Fighting Style (NOT!)
Perhaps the most immediately noticeable thing about the Ranger is the absence of a feature that's been traditional for most incarnations of Rangers - a choice between wielding two melee weapons or focusing on archery (which usually involves making multiple ranged attacks). Rangers have always been the multi-attackers.
The problem with that (a problem that the design team is well aware of) is that it's not enough of a schtick to justify a class. It's just weapon choice. It's a choice that any melee class should have the option of making (as 4E proved with its "Ranger clone" builds: the Tempest Fighter and Whirling Barbarian). Plus there's the fact that it does absolutely nothing to replicate one of the most iconic rangers of all in fiction, Aragorn.
I don't play a Ranger because I want to be "a Fighter, but with two weapons." It's one of my favorite classes, and you could more accurately say that I deal with the fact that the choice is usually baked into the class. No, I play a Ranger to be the guerilla-tactics, outdoorsy hunter guy. To me subtle nature spells and animal companions are both more in line with how I view Rangers than weapon choice (though there are strong archery traditions to the archetype; it's the two-weapon fighting that I mostly don't get). So bonus points for slaying that sacred cow.
Ah, Ranger spellcasting. In 3.x it was so weak compared to a full caster that it might as well be ignored (though not to the egregious extent as the Ranger's half-strength animal companion that usually was ignored). In 4E it simply didn't exist. And yet, it's still something that makes sense to me.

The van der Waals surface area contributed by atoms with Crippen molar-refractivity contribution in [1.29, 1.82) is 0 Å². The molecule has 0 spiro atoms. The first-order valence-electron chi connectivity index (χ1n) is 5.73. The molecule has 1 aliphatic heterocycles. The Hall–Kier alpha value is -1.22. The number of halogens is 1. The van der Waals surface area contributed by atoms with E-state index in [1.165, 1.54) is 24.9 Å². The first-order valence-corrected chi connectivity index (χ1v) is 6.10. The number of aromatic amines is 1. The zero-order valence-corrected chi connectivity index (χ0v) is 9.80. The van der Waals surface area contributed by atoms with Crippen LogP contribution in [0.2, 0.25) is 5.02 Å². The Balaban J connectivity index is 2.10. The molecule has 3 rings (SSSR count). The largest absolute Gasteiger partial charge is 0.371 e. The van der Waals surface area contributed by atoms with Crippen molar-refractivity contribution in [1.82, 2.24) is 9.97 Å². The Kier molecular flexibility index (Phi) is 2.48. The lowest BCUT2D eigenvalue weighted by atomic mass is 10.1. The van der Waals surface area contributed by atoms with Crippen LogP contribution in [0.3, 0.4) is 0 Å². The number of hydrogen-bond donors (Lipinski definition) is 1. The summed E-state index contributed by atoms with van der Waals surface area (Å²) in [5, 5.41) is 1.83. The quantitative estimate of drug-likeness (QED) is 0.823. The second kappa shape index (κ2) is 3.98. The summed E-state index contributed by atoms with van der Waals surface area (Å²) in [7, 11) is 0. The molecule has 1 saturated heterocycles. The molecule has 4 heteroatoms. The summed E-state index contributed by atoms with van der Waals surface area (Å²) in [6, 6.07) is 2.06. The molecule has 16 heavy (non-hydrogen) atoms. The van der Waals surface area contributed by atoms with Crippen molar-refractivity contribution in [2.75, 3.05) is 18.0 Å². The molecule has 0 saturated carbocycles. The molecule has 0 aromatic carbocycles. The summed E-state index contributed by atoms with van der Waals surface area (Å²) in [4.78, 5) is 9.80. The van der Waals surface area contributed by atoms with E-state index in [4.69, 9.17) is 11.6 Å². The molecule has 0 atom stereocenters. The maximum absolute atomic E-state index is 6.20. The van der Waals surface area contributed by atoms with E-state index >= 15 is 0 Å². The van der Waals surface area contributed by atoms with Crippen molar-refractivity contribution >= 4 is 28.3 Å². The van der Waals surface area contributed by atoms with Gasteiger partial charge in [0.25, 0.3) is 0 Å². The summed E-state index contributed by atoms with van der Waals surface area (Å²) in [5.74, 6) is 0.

If you're going to have it, then YES you should get it at 1st level. I'm a HUGE proponent of classes getting all of their main stuff right away. People play different classes for different reasons, but it usually boils down to "I want to be able to do ______." In 3.x I would always want to play a shapeshifter, and was always let down because we almost always played low level, and the Druid didn't get that yet. There's always room to get better at what you do as you level, but the main components of your class's identity should be useable out of the box.
As I hinted at before, the key to capturing the Ranger's feel is that their spells need to be SUBTLE. They shouldn't give up much (if any) raw combat power just because they get spells, because they're not going around slinging spells during combat. This spell list hits that mark perfectly. With Animal Friendship and Cure Wounds you could replicate Aragorn's abilities fairly well, even if his "spellcasting" wasn't as overt as D&Ds. And really, it's not something you have to (or should) play up as a Ranger. Cast your spells with little to no fuss and act like nothing unusual happened. Yours is a more humble spellcasting; you lack the flashiness (and raw power) of the Druid's. If the flashiest spell you've got is Fog Cloud and Spike Growth, you're a well-designed caster-Ranger.
I also like that, aside from Barkskin, you're also not using your spells to buff yourself up for combat. The 3.x Ranger was guilty of that. No, the Ranger should have the same baseline competency as the other martial classes. His spells are for utility. Occasionally healing, but mostly "exploration" based.
I'll just come out and say it that this incarnation of Favored Enemy is probably my favorite thing in the whole packet. This is coming from someone who normally HATES Favored Enemy mechanics. For largely the reasons that were explained in the podcast that was aired when this packet was released. The bonus is situational (what if the DM doesn't include those enemies?) and the result is that you're just a gimped Fighter most of the time, but when your moment comes to shine then the fight is usually anticlimactic because you can chew through it. Which leads to the DM to not want to include those enemies, and it's just a vicious loop.